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Families and how to define them in modern society

Aug 1, 2018


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In May this year, Australia celebrated National Families Week, coinciding with the United Nation’s International Day of Families. These celebrations highlight the vital role that families continue to play as the central building block of Australian society and communities.

The Australian Bureau of Statistics defines a ‘family’ as ‘a group of two or more people that are related by blood, marriage (registered or de facto), adoption, step or fostering, and who usually live together in the same household’ (Australian Bureau of Statistics, June 2016). Data from the Australian Bureau of Statistics show that in 2012-13, there were 8.9 million households and 6.7 million families in the country. 5.7 million of these families were couple families (85%), 14 per cent were one parent families and 2 per cent were ‘other’ families (based around family relationships that are neither couple relationships nor parent-child relationships). Of the couple families, around 44 per cent had dependants living with them; however, the number of couple families without children is predicted to exceed the number of couple families with children and become the most common type of family between 2023 and 2029.

This reflects the fact that in modern Australia, families are characterised by increasing diversity. The ‘traditional’ or ‘nuclear’ family unit, comprising mother, father, and two children is no longer the only way we think about and define our families; rather, the concept of ‘family’ is dynamic and often involves the transition into different family forms over time. For example, trends in divorce and remarriage have contributed to increasing numbers of one-parent, step and blended families. The 2016 Census found that 8.3 per cent of households contained extended family members and about 43 per cent of children under the age of 13 years were living in non-traditional households, such as with a non-biological parent figure, a sibling, or a grandparent (Australian Institute of Family Studies, 2016).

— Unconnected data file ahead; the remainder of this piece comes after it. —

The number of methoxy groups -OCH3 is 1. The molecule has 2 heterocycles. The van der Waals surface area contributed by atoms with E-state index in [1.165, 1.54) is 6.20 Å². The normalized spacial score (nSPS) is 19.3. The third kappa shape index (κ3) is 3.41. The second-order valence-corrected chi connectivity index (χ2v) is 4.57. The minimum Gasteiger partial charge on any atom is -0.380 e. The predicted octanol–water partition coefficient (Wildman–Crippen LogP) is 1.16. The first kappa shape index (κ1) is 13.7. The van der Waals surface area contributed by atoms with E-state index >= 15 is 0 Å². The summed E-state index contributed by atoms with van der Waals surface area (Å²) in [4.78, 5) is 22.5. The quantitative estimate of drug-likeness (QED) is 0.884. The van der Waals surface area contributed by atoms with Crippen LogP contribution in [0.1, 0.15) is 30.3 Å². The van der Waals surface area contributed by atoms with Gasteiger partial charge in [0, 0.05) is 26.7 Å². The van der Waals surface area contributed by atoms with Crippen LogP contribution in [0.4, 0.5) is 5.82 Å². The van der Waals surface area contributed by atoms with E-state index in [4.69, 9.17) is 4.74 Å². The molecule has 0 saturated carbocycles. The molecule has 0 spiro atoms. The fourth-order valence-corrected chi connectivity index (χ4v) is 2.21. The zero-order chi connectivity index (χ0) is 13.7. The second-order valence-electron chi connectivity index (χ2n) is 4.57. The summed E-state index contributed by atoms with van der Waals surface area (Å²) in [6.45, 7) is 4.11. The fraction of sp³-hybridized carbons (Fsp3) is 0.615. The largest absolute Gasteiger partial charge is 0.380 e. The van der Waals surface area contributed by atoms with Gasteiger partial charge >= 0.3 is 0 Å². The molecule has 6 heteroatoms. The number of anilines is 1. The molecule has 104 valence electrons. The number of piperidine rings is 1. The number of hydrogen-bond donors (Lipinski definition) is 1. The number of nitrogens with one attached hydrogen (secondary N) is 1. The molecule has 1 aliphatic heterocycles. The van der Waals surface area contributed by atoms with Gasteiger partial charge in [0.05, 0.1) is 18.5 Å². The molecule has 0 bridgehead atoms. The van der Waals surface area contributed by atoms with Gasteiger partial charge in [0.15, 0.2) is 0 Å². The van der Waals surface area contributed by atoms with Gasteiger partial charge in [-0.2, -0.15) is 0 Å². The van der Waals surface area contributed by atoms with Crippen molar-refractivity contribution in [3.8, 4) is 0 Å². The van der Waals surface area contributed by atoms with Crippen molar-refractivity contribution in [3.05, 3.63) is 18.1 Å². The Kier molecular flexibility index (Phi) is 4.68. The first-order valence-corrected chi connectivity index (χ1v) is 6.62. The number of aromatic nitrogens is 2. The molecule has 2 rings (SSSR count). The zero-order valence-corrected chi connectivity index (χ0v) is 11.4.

The focus of Relationships Australia’s June 2018 online survey was to find out how Australians think about and define their family in modern society.

Previous research finds that…

  • There were almost 6 million families counted on Census night in 2016, up from over five million families in 2011. This number is predicted to increase to between 8.9 and 9.0 million by 2036, representing a growth of between 46-47 per cent. (ABS)
  • Almost one in four Australians (24%) live in single-person households, and this number is growing.
  • The number of same-sex couple parented families in Australia is growing, as is the acceptance of the equality of same-sex couples. Research indicates that overall, children raised in same-sex parented families do just as well emotionally, socially and educationally as other children. (Australian Institute of Family Studies)
  • Defining the family boundaries of Aboriginal and Torres Strait Islander families can be particularly challenging, as for some Indigenous communities, kinship terminology differs from the “Anglo-Celtic” system (Morphy, 2006).